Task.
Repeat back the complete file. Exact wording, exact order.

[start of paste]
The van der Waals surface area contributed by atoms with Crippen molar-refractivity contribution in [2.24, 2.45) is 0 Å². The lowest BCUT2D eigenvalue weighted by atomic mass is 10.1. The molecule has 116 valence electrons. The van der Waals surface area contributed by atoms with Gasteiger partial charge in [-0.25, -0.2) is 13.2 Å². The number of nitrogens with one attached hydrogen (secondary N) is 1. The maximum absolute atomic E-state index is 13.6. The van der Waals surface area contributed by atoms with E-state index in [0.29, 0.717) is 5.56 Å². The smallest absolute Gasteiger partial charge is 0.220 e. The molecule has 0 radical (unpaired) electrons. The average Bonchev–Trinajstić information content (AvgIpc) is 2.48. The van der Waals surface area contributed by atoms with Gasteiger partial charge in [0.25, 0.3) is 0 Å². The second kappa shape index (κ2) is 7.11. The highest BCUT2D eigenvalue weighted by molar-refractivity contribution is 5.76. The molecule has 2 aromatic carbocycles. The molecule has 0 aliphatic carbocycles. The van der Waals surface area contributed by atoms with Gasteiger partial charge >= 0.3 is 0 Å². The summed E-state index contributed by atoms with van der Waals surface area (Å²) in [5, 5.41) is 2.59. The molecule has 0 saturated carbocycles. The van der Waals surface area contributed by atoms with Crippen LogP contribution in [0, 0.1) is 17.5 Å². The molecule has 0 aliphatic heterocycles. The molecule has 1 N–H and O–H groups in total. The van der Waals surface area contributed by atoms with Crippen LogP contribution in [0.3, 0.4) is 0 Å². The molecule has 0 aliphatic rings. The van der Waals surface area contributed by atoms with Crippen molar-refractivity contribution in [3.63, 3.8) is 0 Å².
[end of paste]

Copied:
The van der Waals surface area contributed by atoms with Crippen molar-refractivity contribution in [2.24, 2.45) is 0 Å². The lowest BCUT2D eigenvalue weighted by atomic mass is 10.1. The molecule has 116 valence electrons. The van der Waals surface area contributed by atoms with Gasteiger partial charge in [-0.25, -0.2) is 13.2 Å². The number of nitrogens with one attached hydrogen (secondary N) is 1. The maximum absolute atomic E-state index is 13.6. The van der Waals surface area contributed by atoms with E-state index in [0.29, 0.717) is 5.56 Å². The smallest absolute Gasteiger partial charge is 0.220 e. The molecule has 0 radical (unpaired) electrons. The average Bonchev–Trinajstić information content (AvgIpc) is 2.48. The van der Waals surface area contributed by atoms with Gasteiger partial charge in [0.25, 0.3) is 0 Å². The second kappa shape index (κ2) is 7.11. The highest BCUT2D eigenvalue weighted by molar-refractivity contribution is 5.76. The molecule has 2 aromatic carbocycles. The molecule has 0 aliphatic carbocycles. The van der Waals surface area contributed by atoms with Gasteiger partial charge >= 0.3 is 0 Å². The summed E-state index contributed by atoms with van der Waals surface area (Å²) in [5, 5.41) is 2.59. The molecule has 0 saturated carbocycles. The van der Waals surface area contributed by atoms with Crippen LogP contribution in [0, 0.1) is 17.5 Å². The molecule has 0 aliphatic heterocycles. The molecule has 1 N–H and O–H groups in total. The van der Waals surface area contributed by atoms with Crippen LogP contribution in [0.3, 0.4) is 0 Å². The molecule has 0 aliphatic rings. The van der Waals surface area contributed by atoms with Crippen molar-refractivity contribution in [3.63, 3.8) is 0 Å².